The Child Abuse Prevention and Treatment Act (CAPTA) defines child abuse and neglect as: “Any recent act or failure to act on the part of a parent or caretaker which results in death, serious physical or emotional harm, sexual abuse or exploitation; or an act or failure to act which presents an imminent risk of serious harm.”
Reporting a family for abuse or neglect should not be done lightly. However, if you have reasonable cause to believe that abuse or neglect are occurring, please report it. You may make a positive impact in a child’s life by doing so.
When abused children are educated at home, their parents can isolate them to an extent not possible when children attend school. As a result, the lives of abused children who are homeschooled can be different from those of abused children who attend public school.
The first step toward helping is learning to recognize the signs of child abuse or neglect. The presence of any individual sign may not mean that there is abuse or neglect; when these signs appear repeatedly or in combination they suggest the need for a closer look.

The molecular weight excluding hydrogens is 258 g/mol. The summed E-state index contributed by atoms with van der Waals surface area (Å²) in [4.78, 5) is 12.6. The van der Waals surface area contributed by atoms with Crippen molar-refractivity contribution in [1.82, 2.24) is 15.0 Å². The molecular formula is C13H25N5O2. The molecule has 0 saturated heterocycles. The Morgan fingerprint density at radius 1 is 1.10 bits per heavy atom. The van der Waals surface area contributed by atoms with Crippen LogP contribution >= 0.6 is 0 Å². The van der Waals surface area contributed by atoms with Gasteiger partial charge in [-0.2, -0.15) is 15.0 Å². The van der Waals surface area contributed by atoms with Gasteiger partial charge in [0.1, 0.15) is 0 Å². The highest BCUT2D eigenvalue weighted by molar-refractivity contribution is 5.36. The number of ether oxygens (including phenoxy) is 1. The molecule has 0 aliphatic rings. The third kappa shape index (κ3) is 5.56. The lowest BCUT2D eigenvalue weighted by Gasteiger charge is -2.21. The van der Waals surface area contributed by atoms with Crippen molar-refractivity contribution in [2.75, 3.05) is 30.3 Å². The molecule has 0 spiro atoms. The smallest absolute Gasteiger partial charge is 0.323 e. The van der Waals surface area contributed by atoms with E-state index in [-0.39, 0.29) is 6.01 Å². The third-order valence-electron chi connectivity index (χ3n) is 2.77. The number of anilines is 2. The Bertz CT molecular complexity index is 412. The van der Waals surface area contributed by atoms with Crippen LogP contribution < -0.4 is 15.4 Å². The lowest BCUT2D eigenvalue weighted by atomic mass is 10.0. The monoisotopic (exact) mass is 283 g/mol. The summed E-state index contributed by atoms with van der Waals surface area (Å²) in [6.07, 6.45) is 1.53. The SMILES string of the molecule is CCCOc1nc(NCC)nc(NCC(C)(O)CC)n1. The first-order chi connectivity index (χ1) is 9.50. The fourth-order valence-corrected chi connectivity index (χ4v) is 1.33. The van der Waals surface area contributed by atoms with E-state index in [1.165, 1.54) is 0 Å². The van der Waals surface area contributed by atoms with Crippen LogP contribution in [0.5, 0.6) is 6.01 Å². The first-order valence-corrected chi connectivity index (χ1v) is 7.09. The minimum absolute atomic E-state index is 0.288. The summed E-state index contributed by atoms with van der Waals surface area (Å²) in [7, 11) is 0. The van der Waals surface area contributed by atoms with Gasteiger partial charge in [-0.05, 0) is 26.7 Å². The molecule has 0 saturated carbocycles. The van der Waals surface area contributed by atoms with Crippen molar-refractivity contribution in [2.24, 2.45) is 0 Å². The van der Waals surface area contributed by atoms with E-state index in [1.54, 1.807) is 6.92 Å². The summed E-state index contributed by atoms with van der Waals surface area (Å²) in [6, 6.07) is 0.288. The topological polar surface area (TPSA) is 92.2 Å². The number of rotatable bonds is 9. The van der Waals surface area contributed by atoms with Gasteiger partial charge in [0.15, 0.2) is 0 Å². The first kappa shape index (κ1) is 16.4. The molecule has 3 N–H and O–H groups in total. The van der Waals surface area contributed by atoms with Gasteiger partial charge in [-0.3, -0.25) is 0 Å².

While many abused children may be frightened to tell someone about the abuse, or may even be unaware that what is taking place is not normal, some abused children may confide in an adult they consider “safe.” If you are that adult, you should know how to respond.
In some cases social services may not be able to find enough evidence of abuse to intervene; in other cases family members may choose not to report. What else can someone do for children in bad homeschool situations? This list of 40 ways to help was compiled from suggestions made by homeschool graduates who grew up in bad situations themselves.